The Warring Society: Conflict Pervades the Everyday

“While ‘conventional warfare’ places society under complete political control, new warfare completely merges the social and the political. The warring society penetrates the intimate daily life of every individual, without however being ruled by a political order.”

The new type of war discussed in Nouvelles guerres. Comprendre les conflits du xxie siècle[New Wars: Understanding the Conflicts of the 21st Century]1 1 - Bertrand Badie and Dominique Vidal (ed.), Nouvelles guerres. Comprendre les conflits du XXIe siècle (Paris: Éditions La Découverte/Poche, 2016). has gradually emerged in the aftermath of World War II, the Cold War, and 9/11. Less driven by territorial expansion, these wars are characterized by wars of independence and a southward movement of conflicts. According to Bertrand Badie, “the ‘new wars’ reflect the situations of severe social crisis happening in the societies concerned. Far from being the result of intergovernmental competition, they stem from a failure of the state, from its weakness, its inability to assert itself, its lack of legitimacy, its incapacity to deal with social [NOTEcount=2]breakdown.”[/NOTE] 2 - Ibid., “Introduction,” p. 16 (Our translation). 16.The articles published in this issue convey this finding, according to which conflicts around the world seep into the daily life of individuals, as they examine works that explore and reflect civil wars — internal armed conflicts that destroy communities and displace entire populations — as well as forms of social conflict characterized by the control of hegemonic systems or the impact of global capitalism on the lives of individuals. The essays discuss the trauma or alienation experienced by the members of different groups — extreme vulnerability, distortion of cultural identity, depoliticization of life — but also their daily attempts to transcend the violence of conflicts and even turn it into a cause for action, resistance, and resilience.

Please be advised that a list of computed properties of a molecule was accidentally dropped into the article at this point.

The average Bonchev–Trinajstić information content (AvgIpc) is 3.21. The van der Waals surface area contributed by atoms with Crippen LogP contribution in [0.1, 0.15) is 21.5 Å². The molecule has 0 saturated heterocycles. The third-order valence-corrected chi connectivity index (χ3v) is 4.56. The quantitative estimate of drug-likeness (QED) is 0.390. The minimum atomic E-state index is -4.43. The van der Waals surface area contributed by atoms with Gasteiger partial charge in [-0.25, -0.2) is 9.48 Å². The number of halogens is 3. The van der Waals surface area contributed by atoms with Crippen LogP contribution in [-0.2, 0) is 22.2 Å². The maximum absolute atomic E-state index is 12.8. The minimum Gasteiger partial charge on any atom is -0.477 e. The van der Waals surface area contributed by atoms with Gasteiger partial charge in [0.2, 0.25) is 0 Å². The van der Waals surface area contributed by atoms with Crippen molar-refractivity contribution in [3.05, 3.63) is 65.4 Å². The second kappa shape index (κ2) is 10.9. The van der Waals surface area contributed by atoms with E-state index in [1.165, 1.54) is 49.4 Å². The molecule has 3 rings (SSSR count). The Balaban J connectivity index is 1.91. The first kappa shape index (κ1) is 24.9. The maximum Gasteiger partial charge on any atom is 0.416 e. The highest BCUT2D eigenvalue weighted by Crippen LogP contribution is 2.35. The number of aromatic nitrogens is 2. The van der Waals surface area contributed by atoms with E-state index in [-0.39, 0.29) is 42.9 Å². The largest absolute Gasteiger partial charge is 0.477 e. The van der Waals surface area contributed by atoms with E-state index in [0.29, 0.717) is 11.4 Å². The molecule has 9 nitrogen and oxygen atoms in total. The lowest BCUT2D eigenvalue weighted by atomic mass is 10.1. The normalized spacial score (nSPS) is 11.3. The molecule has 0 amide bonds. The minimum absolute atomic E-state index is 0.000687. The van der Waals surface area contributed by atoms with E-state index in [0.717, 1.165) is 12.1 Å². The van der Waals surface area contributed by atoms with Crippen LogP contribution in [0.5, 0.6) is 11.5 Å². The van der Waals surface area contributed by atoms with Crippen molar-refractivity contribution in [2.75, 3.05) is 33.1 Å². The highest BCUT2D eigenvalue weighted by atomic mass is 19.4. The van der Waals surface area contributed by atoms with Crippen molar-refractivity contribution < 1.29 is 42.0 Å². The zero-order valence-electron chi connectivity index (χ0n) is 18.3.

Talking about the conflicts experienced by others is a delicate matter. Most of the authors and artists in this issue live in relatively peaceful areas and see wars through the lens of the media. Some, however, have personally experienced war or are aware of its consequences (diaspora and uprooting, identity issues, etc.) through the experiences of their loved ones. The artistic strategies used are therefore as varied as the forms of conflict that inspired them. Images of war are examined, for example, through a rereading of the media’s role and the phenomenon of manipulating information characteristic of many conflicts. Some artists have chosen to reappropriate these images in order to construct new narratives that both criticize and redress. Others refer to recent or still active wars (Kashmir, Russia-Ukraine, Colombia, Iran-Iraq, Israel-Palestine, the former Yugoslavia, and Syria) by revisiting the remains or symbols (borders, walls, bunkers, etc.) or by observing how affected populations manage, despite everything, to have a daily existence.

Since conflicts are not limited to wars, we are also interested, to quote one of our writers, in the “struggle fought at the heart of existence” and the works that attest to the trials and social inequalities created by colonialism, authoritarianism, and biopower. In these essays, we see how these clashes manifest themselves through body language and collective action, for example through the use of passive resistance as a means of infrapolitical action.

Many works ultimately remind us that despite conflict and war, people continue to live their day-to-day, and that life, play, and humour find a place in spite of everything. Those who have come close to death also have a desire to keep the memory of the past alive and a capacity to remain resilient, which, expressed through rituals or songs, contribute to an ode to life. To conclude the feature section, filmmaker Juanita Onzaga tells us that “I build my work around sparks of hope.” She also adds that “we have to fight for this possible future, for this view of what peace could be.”

Translated from the French by Oana Avasilichioaei

This article also appears in the issue 96 - Conflict

Suggested Reading